André Breton

"The simplest Surrealist act consists of dashing down into the street, pistol in hand, and firing blindly, as fast as you can pull the trigger, into the crowd." —Breton

Andre Breton's 1924 Manifesto of Surrealism brought together some of the most creative and original minds of the 20th century; his Nadja was made into a moody and erotic vampire film which bears little resemblance to the original book, but is still pretty cool. Breton envisioned an art which would smash all restrictions, including moral taboos and hypocrisies. If in the end Surrealism didn't bring about the utopia Breton hoped for, it nevertheless has had a profound and lasting impact on modern art and on our understanding of the artistic process. Any time you see a symbolic "dream sequence" in any art form — or a video or film which eschews plot for imagery — chances are it has been influenced by Surrealism.

To understand Breton and his milieu, you must understand the First World War. The first war fought with modern weaponry, World War I exceeded anything before it for sheer bloody savagery. Legions of soldiers charged into machine gun fire; those who survived found themselves in the enemy's trenches and locked in bloody bayonet combat. Chlorine and mustard gas wafted over grim tableaux of barbed wire and corpses; 20,000 men might die for a 100 yard gain, only to lose it next week at the cost of another 30,000 lives. All the old ideas of chivalry and honorable warfare died convulsing and gasping in the mud, at Ypres and Verdun and a whole host of other battlefields.

During all this, Breton saw duty as a hospital orderly, most of it at an Army psychiatric hospital. There he encountered mentally ill soldiers and was exposed to the theories of Freud, whose ideas of the subconscious and dream states would be of pivotal importance in the Surrealist movement. Most importantly, he developed a profound contempt for the organized, proper social order which had inflicted this "cesspool of mud, blood and idiocy" upon the world, and for the forces of reason which had encouraged this long madness. For many victims of The Great War, the only escape was into private realities of chaos and delerium. The mapping of the turbulent backstreets of the mind would become the central preoccupation of Surrealism.

In 1919 Breton, with his friend Philippe Soupault, composed the first Surrealist work, The Magnetic Fields. Written using "automatic writing," it is an attempt to map the unconscious world. Breton sought to present "a land whose flora and fauna were instantly recognizable, and especially whose structure... had only to be revealed." Ultimately, in his utopian vision, people would learn to cross over at will between this world and the unconscious one, and "every idea in the world would be shattered." Like its close relative Dada, Surrealism saw logic and reason as barriers, not tools, to a greater understanding of reality. It used techniques like automatic writing, trance states and self-hypnosis in an effort to dredge up material from the deepest corners of the mind. These ideas would become fashionable almost fifty years later, as an entire generation experimented with psychedelics and other mind-altering substances in an effort to "free their minds."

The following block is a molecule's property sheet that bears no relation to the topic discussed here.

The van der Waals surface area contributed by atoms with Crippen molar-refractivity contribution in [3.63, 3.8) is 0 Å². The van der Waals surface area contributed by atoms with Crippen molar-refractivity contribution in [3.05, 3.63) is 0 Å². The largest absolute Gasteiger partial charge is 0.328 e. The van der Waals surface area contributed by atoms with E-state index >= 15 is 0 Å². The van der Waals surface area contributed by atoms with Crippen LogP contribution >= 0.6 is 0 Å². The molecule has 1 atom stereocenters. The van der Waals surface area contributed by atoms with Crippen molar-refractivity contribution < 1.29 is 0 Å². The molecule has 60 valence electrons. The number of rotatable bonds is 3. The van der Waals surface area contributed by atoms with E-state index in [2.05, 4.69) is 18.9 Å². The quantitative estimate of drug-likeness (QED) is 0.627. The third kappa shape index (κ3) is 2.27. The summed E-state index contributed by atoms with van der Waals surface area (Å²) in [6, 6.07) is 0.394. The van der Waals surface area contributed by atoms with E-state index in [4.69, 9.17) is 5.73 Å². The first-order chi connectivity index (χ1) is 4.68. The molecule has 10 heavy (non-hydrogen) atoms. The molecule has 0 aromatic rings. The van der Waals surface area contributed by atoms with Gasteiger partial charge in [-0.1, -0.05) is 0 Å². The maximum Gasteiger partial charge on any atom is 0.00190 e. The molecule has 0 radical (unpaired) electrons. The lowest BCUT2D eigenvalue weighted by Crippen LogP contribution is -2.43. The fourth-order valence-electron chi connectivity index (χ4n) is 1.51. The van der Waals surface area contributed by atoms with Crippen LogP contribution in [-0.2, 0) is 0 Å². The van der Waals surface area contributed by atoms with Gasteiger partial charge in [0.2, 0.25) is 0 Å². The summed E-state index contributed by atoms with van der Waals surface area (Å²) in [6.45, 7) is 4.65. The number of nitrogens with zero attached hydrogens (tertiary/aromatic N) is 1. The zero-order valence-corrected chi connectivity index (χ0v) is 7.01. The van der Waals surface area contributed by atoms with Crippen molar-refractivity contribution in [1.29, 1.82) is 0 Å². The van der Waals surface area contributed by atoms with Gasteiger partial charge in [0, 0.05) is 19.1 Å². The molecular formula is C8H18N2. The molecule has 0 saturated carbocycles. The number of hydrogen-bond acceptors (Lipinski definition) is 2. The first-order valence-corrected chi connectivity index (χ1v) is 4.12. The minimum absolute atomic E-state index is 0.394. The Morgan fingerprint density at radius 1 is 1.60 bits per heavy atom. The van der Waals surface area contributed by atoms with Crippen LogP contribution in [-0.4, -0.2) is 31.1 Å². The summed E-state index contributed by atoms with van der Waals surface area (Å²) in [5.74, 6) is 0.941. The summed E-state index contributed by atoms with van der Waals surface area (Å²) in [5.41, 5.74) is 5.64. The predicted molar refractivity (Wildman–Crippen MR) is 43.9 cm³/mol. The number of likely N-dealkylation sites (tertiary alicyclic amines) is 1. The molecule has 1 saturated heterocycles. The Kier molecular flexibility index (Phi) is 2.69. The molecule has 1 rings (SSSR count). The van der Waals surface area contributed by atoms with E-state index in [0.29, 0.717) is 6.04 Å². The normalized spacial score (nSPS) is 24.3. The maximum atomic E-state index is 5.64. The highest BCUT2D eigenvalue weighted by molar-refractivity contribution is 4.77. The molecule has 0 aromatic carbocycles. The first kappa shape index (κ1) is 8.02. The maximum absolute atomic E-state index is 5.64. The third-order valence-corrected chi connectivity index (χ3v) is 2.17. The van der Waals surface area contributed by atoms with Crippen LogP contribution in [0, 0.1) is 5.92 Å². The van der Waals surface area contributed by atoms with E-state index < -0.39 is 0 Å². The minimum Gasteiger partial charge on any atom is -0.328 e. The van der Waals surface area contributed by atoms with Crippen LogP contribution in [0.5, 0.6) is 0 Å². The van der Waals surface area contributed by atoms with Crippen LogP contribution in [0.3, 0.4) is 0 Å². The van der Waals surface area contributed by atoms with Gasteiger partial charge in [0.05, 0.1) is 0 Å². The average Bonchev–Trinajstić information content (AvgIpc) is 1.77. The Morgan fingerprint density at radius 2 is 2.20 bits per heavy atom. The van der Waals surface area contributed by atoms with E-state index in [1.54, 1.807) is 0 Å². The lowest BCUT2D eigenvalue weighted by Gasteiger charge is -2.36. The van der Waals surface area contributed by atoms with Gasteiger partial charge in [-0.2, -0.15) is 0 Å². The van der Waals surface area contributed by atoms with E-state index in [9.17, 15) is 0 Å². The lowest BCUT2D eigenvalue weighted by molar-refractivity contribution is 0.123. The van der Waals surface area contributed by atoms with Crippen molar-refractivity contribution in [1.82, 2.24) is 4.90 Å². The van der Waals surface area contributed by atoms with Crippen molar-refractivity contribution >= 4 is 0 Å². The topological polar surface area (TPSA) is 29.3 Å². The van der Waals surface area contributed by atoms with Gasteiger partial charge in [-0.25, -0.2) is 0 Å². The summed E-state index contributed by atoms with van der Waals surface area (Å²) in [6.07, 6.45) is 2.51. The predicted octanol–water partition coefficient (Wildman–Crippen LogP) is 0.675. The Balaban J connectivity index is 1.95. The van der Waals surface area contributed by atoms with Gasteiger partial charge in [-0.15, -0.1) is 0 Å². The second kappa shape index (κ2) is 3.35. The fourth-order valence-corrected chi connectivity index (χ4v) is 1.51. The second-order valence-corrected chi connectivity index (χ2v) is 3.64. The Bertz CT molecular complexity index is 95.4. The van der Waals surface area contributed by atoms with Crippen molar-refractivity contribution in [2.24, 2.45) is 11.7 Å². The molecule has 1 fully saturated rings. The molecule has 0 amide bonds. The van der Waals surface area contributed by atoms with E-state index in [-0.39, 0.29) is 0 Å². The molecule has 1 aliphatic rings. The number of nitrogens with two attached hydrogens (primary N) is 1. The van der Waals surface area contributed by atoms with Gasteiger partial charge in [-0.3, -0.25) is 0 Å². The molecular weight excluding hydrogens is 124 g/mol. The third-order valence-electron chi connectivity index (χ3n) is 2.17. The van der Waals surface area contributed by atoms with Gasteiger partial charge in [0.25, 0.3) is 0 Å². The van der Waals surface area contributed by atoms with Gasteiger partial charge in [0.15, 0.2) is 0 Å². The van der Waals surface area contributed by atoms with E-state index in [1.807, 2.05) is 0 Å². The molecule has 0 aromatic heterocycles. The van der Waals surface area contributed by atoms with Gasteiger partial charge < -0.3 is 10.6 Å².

Breton, like many of his fellows in the movement, thrived on controversy. He was quite proud of a skit he and Soupault performed at the Salle Gaveau, which ended with the audience throwing tomatoes and eggs at the stage. "What could be more exhilarating, for the young men we were," asked Breton in 1952, "than to be constantly faced with scorn, not to say actual fury?" The split with Dada began when Jacques Riviere, editor of the prestigious Nouvelle Revue Francaise, published a piece entitled Reconnaissance a Dada (Thanks to Dada.) Riviere's mainstream publication represented everything Breton hated; he had no interest in being part of a movement which the bourgeois art world accepted or lauded.

Breton's Manifesto struck a resonant chord with many artists in postwar Europe. Throughout the Continent artists declared themselves (or were declared) Surrealists: at various times, the Surrealists included Rene Magritte (Belgium), Antonin Artaud (France), Salvador Dali and Luis Buñuel (both of Spain). Unfortunately, Surrealism would soon find itself entangled in various Byzantine conflicts; at various times Dali, Buñuel and others would be accepted and rejected by Breton for personal or other failings. Breton's attempt to link Surrealism to Communism was probably the final nail in the coffin. The untrammeled and unrestricted flow of ideas mixed with Communist Party discipline like oil and water. By 1935 Breton had broken with the Communist Party but the damage had already been done; by the early 1950s most of the prewar Surrealists had either opted for Stalinism or gone on to other things. Breton would live until 1966, but Surrealism would never again retain its position. Still, Surrealism would remain highly influential on a number of artists (notably H.R. Giger), writers (British horror writers Ramsey Campbell and Clive Barker come immediately to mind), and filmmakers (Alan Parker's The Wall, David Lynch's Eraserhead and just about anything by Dario Argento).

All quotations from Andre Breton, Conversations: The Autobiography of Surrealism. Breton Bibliography and Selections of Breton's Poetry

Commentary by Kevin Filan, Thursday, July 7, 1998.